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Boston youth justice research project: From Questions to Codes

Matthew Poirier is a member of the Boston Youth Justice Research Project Team. Today he explains how the research group created codes for their analysis with MAXQDA.

Moving from Research Questions to Codes


by Matthew Poirier


The process of moving from research questions to codes was a deliberative process that occurred in our class setting. When Professor Warren introduced the concept of coding to us, he encouraged us to think about the process as one that was iterative in nature, and realize that our codes would evolve. I think this was to encourage us to realize that codes could and would change as we learned more about our data. As a project team, we had developed our research questions, and created interview protocols looking for data on those research questions. Here, it was important to look at both the research questions and some initial readings of the transcripts themselves to seek to define our codes as part of our process.

Boston Research Team

Members of the Research Team

Coding inspired by interview questions

By way of example, we really wanted to understand the nature of youth power in Boston during the early 2000s, and so we asked, “How did youth emerge as leaders and build power?” A direct interview question that resulted from this research question was: “Tell me more about your role in the [youth justice] movement.” And so it was natural that one of the codes we developed was called “role in movement”, where we looked at how youth alumni defined their own roles in the movement. We wanted to know if the youth saw themselves as leading the moments that our research partners viewed as significant.

A further research question we developed for this project was to examine how this time impacted the youth who participated. This was a clear part of our research partners’ desire to do this research, and it lead directly to the follow up probe to the above interview question where we asked “Did your participation in the movement change you in some way?” This naturally brought about the code of “Youth Impact”, which we defined as how the movement impacted youth personally through participation in the movement. It’s where we captured some of the most powerful statements of the youth movement beyond the time to a real powerful impact on them as adults and the paths that they chose. We could see the code in action, pulling those key pieces of data from the interview. It was an exciting development, and one that we as a research team could really see across the interviews, and one that we felt really worthy of pursuit.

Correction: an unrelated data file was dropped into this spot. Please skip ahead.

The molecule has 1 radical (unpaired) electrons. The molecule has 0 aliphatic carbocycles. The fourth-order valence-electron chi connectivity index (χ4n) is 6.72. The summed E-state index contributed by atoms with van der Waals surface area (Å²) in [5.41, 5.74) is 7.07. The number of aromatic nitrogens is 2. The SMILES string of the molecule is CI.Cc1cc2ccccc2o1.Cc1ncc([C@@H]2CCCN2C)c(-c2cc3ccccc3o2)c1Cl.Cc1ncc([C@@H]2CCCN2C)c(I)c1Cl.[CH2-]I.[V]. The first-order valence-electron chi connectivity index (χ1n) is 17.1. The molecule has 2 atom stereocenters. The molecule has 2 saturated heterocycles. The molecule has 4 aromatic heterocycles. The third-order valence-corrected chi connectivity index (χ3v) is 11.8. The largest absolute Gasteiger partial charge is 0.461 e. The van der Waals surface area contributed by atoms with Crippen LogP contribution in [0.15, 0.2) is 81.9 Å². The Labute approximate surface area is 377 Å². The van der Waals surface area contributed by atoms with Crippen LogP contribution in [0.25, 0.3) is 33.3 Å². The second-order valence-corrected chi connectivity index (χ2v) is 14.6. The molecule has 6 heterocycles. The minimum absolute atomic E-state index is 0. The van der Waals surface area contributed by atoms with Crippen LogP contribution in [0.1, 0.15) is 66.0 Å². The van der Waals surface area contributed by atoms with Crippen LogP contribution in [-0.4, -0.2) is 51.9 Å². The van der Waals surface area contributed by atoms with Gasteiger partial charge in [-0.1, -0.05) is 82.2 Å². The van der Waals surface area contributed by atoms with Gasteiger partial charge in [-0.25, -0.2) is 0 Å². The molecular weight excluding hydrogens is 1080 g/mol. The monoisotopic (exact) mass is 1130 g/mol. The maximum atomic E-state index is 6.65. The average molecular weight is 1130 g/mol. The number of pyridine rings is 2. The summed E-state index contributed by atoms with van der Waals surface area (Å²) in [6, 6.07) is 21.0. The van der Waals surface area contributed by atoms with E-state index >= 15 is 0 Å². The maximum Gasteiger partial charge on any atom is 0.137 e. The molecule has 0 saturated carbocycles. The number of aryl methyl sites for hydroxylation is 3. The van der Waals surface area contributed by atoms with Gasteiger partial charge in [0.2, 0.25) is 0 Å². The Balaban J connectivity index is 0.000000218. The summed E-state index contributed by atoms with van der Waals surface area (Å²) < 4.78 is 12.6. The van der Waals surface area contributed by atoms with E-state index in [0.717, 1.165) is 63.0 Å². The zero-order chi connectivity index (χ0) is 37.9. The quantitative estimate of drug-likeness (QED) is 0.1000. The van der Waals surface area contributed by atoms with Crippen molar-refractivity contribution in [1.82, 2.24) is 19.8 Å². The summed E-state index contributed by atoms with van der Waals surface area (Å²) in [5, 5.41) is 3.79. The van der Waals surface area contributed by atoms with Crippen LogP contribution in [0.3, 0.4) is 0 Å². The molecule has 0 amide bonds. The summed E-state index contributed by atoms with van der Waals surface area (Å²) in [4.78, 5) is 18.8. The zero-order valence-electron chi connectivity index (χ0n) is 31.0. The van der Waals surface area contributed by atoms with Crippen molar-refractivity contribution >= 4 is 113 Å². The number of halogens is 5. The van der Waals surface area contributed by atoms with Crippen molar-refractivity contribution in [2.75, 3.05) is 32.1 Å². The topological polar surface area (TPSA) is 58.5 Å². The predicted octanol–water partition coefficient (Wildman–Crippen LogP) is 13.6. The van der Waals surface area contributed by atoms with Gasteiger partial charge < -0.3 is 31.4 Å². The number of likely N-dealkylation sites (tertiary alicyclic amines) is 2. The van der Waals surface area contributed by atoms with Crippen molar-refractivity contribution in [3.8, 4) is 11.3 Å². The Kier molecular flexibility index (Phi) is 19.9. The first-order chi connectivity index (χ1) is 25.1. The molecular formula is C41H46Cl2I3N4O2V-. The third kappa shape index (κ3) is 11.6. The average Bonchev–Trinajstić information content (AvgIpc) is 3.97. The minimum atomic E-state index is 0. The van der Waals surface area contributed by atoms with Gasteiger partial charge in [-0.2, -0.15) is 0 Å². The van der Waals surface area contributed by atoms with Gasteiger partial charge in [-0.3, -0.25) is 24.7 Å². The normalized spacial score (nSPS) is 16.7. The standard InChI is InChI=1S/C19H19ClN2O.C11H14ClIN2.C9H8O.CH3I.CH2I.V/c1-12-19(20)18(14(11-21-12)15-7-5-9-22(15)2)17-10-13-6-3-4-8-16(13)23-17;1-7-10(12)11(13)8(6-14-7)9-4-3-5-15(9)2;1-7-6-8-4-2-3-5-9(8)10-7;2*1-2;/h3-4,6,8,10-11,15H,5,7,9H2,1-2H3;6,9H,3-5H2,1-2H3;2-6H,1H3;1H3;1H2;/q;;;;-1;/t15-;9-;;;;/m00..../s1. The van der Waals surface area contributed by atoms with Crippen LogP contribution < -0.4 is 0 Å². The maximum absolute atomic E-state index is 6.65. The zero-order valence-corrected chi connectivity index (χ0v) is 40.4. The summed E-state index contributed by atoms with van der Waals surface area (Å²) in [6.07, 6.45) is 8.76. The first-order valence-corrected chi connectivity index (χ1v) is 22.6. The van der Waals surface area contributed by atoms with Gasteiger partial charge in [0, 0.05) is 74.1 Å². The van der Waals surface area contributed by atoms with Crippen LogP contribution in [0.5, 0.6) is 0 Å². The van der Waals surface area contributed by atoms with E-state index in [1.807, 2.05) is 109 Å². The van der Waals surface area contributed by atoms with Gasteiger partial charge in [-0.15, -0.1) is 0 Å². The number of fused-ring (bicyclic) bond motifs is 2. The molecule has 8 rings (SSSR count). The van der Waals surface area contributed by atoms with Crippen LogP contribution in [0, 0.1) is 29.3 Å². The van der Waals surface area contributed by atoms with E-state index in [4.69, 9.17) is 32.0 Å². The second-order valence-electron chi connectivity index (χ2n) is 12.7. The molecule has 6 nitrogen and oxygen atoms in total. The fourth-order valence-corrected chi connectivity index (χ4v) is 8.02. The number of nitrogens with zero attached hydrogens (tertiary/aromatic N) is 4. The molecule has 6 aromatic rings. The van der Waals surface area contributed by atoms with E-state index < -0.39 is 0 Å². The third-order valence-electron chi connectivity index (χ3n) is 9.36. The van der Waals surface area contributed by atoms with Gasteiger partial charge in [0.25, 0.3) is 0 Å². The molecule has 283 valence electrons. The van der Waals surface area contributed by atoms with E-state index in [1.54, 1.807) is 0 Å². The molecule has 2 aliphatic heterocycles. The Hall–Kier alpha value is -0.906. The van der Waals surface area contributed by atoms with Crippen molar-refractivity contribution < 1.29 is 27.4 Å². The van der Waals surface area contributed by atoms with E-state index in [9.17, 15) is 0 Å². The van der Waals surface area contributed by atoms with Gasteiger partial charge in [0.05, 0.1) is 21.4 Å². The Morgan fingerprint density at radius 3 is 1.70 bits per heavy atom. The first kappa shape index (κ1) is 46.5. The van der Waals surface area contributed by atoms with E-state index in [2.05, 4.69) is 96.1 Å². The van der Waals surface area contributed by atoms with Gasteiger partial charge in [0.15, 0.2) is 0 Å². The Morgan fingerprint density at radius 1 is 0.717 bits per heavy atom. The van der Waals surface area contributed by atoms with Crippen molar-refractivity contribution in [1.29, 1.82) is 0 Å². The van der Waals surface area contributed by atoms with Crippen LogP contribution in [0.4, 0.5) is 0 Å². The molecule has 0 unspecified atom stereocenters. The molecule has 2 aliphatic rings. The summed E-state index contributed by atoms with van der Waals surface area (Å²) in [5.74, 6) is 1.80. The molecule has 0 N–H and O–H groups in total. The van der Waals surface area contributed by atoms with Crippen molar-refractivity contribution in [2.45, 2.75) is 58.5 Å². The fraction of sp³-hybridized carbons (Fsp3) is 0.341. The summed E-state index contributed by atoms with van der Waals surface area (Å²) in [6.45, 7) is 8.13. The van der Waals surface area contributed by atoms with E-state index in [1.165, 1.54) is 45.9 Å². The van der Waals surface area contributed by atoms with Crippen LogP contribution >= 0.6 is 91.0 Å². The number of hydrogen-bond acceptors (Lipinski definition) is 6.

Refining the code system

The research questions really were guide posts as we moved through developing the codes. A careful reading and re-reading of select interview transcripts gave us the ability to refine the codes, and ensured that the code system we developed reflected the interview questions we were interested in pursuing. Feeding the codes back into the interviews allowed us to see that our research questions were providing a set of reliable codes. By keeping the research questions ever present, and by developing a coding system largely derived from our research questions, we really strived towards our own form of internal validity.

We all felt that the time and effort that we spent on this part of the project was well spent, and really allowed our research project to open up for us. MAXQDA facilitated this process by allowing us to see our codes in action, and we used MAXQDA to test code several interviews. Re-reading the test interviews, we refined our coding system, completing that iterative coding path that Professor Warren had encouraged us to use. It was a distinct advantage of the approach we learned within this project, and one for which that MAXQDA was enormously beneficial.

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